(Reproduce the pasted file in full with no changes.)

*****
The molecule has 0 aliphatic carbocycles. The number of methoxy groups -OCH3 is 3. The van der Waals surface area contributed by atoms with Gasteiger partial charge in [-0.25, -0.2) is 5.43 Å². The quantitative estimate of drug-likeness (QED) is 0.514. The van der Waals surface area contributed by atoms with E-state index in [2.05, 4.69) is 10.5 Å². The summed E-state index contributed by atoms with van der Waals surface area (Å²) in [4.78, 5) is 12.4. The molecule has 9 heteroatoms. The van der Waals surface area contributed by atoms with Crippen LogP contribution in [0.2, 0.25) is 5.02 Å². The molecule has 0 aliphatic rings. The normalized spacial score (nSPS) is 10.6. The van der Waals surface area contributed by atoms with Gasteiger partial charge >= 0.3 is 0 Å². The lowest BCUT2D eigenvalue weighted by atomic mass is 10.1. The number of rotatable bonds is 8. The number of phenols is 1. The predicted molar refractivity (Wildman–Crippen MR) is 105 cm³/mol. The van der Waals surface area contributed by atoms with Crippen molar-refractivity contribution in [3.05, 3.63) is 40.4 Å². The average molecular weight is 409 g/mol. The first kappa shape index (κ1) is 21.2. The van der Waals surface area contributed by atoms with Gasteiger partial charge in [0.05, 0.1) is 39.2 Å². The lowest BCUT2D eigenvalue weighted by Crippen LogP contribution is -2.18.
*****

The molecule has 0 aliphatic carbocycles. The number of methoxy groups -OCH3 is 3. The van der Waals surface area contributed by atoms with Gasteiger partial charge in [-0.25, -0.2) is 5.43 Å². The quantitative estimate of drug-likeness (QED) is 0.514. The van der Waals surface area contributed by atoms with E-state index in [2.05, 4.69) is 10.5 Å². The summed E-state index contributed by atoms with van der Waals surface area (Å²) in [4.78, 5) is 12.4. The molecule has 9 heteroatoms. The van der Waals surface area contributed by atoms with Crippen LogP contribution in [0.2, 0.25) is 5.02 Å². The molecule has 0 aliphatic rings. The normalized spacial score (nSPS) is 10.6. The van der Waals surface area contributed by atoms with Gasteiger partial charge >= 0.3 is 0 Å². The lowest BCUT2D eigenvalue weighted by atomic mass is 10.1. The number of rotatable bonds is 8. The number of phenols is 1. The predicted molar refractivity (Wildman–Crippen MR) is 105 cm³/mol. The van der Waals surface area contributed by atoms with Crippen molar-refractivity contribution in [3.05, 3.63) is 40.4 Å². The average molecular weight is 409 g/mol. The first kappa shape index (κ1) is 21.2. The van der Waals surface area contributed by atoms with Gasteiger partial charge in [0.05, 0.1) is 39.2 Å². The lowest BCUT2D eigenvalue weighted by Crippen LogP contribution is -2.18.